Paramount should put in a silver screen and use the RealD XL projection system.  (I also helped to develop that but I have no interest in RealD.)  That would be brighter than the XPand double projector contraption and use but one projector.  Not sure the contrast would be as good, nor am I sure the cross-talk reduction would be as good, but on balance it would be a better experience with relatively unobtrusive eyewear.  Paramount, I think, wants to keep on with a matte screen because of color balance issues and also because side-seats will suffer in image quality.

The Green Lantern

June 20, 2011

I’ve just witnessed the implementation of a different theory of stereoscopic projection geometry — the Green Lateran Method. No floating windows but very large positive values of parallax. That gives more stereoscopic resolution in terms of pixel count, or as Buzz Lightyear would say: to infinity and beyond.  But the average value of positive parallax is in the “normal” range since lots of shots are flat as the proverbial board — or nearly so.  And curious that the villain in the film is named Parallax.  Or were they thinking more deeply about the subject than I can imagine?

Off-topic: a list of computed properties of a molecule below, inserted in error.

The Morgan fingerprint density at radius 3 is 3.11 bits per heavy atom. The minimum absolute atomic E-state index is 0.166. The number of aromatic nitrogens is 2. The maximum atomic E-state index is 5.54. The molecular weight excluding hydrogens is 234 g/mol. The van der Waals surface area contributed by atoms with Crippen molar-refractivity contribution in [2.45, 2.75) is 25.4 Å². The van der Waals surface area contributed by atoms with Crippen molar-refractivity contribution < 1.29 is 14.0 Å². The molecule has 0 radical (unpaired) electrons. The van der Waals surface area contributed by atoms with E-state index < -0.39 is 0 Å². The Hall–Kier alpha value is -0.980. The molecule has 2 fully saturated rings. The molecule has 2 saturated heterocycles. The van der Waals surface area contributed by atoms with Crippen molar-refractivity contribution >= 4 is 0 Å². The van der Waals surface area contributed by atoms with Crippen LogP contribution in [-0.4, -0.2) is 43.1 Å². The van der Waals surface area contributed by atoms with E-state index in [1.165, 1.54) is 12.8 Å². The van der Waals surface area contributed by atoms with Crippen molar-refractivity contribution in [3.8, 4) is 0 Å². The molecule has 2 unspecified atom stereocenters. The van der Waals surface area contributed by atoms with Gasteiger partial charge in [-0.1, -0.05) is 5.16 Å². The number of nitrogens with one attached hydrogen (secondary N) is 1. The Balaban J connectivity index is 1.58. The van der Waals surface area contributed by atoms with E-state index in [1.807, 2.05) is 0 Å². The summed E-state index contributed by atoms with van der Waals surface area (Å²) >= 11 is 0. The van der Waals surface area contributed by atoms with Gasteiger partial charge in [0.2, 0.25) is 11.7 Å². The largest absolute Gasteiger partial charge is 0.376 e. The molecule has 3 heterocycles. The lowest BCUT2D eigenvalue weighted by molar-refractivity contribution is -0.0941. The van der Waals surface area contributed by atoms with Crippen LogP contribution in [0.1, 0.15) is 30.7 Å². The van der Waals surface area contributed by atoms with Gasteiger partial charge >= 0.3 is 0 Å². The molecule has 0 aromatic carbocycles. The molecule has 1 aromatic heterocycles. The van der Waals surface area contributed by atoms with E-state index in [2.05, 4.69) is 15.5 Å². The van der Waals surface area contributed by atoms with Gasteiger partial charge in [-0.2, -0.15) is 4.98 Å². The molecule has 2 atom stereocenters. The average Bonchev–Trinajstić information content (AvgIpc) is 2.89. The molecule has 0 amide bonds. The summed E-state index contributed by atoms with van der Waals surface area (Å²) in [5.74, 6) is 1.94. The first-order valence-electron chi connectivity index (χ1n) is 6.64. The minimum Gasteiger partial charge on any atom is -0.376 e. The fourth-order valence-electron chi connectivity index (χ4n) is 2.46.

It’s true that it’s a job of conversion and that process is much maligned.  However I do know of a successful example.  My sister-in-law Sara converted to Judaism.

Remembering Chris Condon

January 3, 2011

I was manning the Super 8 Sound booth at a tradeshow (the name of which escapes me) in the mid-70s in Los Angeles. Set up in one corner of the booth were two Super 8 projectors mechanically interlocked showing 3-D movies on a small screen.  As people came by they put on cardboard glasses to have a look. The movies had been shot with a Super 8 rig of my devising. (more…)

Dark Country — An Interview with Thomas Jane

August 28, 2010

This unedited interview was recorded a couple of years ago at the Shanghai Grill in Beverly Hills.

LL:  What gave you the idea of shooting a 3-D, I’ll call it a horror movie?